Top critical review
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reggae on the slide
on 6 August 2008
it was around this time, the mid 70's, that reggae moved away from being the accesible, joyful music that could appeal to everyone, into the darker, more politicised platform for artists like burning spear. for lillywhite listeners like me, i couldnt relate at all to the black stuggle lyrics being sung with excessively heavy jamaican accents. i still dug the music, but the lyrics and whole vibe just left me cold.
most of this album is chock full of somewhat clumsy political messages lamenting the fate of the black man. ok, fine. but give me ken booth, bob marley or desmond dekker anyday. at least when they approached sensitive subjects they did it without too much of a large chip on their shoulder, unlike burning spear, who might as well have come out with a song called 'burn in hell white devils' i mean, tell it like it is man.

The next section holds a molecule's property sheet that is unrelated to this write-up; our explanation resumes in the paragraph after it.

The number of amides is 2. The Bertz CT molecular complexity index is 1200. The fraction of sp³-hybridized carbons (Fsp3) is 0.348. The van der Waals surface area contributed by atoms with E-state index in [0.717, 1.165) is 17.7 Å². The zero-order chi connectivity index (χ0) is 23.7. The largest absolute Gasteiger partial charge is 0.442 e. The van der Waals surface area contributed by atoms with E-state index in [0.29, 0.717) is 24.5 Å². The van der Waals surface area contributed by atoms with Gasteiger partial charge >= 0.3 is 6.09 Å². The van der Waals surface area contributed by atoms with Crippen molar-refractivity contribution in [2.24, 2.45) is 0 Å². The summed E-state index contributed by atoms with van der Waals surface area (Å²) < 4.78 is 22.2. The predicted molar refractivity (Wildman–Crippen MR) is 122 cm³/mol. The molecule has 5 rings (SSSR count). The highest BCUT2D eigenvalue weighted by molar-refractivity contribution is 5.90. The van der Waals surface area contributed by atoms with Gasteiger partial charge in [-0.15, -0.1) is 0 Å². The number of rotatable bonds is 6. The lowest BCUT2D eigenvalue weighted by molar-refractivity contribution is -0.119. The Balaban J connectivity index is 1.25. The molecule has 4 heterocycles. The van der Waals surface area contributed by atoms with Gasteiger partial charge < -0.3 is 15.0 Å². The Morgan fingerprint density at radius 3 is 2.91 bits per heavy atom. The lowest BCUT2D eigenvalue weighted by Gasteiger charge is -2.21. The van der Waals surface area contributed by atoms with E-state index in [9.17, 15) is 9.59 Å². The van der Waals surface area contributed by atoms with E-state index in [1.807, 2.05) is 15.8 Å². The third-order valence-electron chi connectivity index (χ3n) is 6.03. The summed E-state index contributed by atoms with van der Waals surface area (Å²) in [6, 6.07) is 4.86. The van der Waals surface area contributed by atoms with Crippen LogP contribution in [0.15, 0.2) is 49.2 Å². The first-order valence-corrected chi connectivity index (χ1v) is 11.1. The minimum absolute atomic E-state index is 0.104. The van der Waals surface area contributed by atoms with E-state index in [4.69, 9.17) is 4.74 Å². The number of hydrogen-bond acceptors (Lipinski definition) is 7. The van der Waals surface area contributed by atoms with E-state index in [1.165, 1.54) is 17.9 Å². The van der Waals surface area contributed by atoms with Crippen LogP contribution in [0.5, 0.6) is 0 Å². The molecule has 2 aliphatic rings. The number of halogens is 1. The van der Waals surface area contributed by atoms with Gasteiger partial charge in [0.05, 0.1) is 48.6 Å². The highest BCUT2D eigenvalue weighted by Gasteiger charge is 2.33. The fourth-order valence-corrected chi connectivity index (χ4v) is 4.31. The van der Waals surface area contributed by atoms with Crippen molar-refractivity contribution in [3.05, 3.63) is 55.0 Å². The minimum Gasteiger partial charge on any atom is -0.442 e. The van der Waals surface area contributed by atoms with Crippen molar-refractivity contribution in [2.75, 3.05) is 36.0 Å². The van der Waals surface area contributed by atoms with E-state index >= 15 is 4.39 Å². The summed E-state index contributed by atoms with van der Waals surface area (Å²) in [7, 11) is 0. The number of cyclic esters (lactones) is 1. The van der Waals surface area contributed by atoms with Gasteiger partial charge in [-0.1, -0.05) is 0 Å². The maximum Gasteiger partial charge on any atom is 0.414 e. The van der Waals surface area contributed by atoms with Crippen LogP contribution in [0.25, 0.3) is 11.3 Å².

musically the album is pretty sweet. nice basslines and sax. but the patois and lyrical stance isloates me from it. thankfully toward the end of the 70's we moved into the era of lovers rock which gave a nice respite from the oppresive feel of albums like this, but then of course it all went into its death throes with the advent of 'ragga' and the likes of shaggy
its a shame cos for a while there reggae was a real nice musical style that produced some wonderful songs, especially between 69-74 - with the advent of this sort of approach within the music however, it just polarized itself